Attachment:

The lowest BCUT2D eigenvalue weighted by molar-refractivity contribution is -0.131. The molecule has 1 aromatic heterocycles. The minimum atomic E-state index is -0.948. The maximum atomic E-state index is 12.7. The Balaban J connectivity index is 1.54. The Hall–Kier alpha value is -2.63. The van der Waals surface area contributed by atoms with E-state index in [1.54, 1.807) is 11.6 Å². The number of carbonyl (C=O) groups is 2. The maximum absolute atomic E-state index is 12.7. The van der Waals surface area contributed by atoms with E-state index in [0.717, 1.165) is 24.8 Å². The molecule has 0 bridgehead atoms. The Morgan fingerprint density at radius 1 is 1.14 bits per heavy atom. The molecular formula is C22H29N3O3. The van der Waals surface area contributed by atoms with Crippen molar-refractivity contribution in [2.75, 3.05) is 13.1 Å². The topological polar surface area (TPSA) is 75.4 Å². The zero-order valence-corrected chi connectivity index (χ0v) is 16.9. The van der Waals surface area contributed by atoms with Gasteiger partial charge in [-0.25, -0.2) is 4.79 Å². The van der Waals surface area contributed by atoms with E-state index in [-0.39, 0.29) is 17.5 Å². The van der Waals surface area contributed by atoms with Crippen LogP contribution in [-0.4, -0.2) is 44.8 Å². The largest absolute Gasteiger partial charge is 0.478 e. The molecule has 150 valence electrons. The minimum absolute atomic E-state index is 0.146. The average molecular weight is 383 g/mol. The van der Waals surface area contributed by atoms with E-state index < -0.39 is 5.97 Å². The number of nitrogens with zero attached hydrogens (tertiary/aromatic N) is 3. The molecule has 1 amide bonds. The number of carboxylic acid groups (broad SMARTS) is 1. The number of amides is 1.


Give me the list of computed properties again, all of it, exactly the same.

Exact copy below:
The lowest BCUT2D eigenvalue weighted by molar-refractivity contribution is -0.131. The molecule has 1 aromatic heterocycles. The minimum atomic E-state index is -0.948. The maximum atomic E-state index is 12.7. The Balaban J connectivity index is 1.54. The Hall–Kier alpha value is -2.63. The van der Waals surface area contributed by atoms with E-state index in [1.54, 1.807) is 11.6 Å². The number of carbonyl (C=O) groups is 2. The maximum absolute atomic E-state index is 12.7. The van der Waals surface area contributed by atoms with E-state index in [0.717, 1.165) is 24.8 Å². The molecule has 0 bridgehead atoms. The Morgan fingerprint density at radius 1 is 1.14 bits per heavy atom. The molecular formula is C22H29N3O3. The van der Waals surface area contributed by atoms with Crippen molar-refractivity contribution in [2.75, 3.05) is 13.1 Å². The topological polar surface area (TPSA) is 75.4 Å². The zero-order valence-corrected chi connectivity index (χ0v) is 16.9. The van der Waals surface area contributed by atoms with Gasteiger partial charge in [-0.25, -0.2) is 4.79 Å². The van der Waals surface area contributed by atoms with E-state index in [-0.39, 0.29) is 17.5 Å². The van der Waals surface area contributed by atoms with Crippen LogP contribution in [-0.4, -0.2) is 44.8 Å². The largest absolute Gasteiger partial charge is 0.478 e. The molecule has 150 valence electrons. The minimum absolute atomic E-state index is 0.146. The average molecular weight is 383 g/mol. The van der Waals surface area contributed by atoms with E-state index < -0.39 is 5.97 Å². The number of nitrogens with zero attached hydrogens (tertiary/aromatic N) is 3. The molecule has 1 amide bonds. The number of carboxylic acid groups (broad SMARTS) is 1. The number of amides is 1.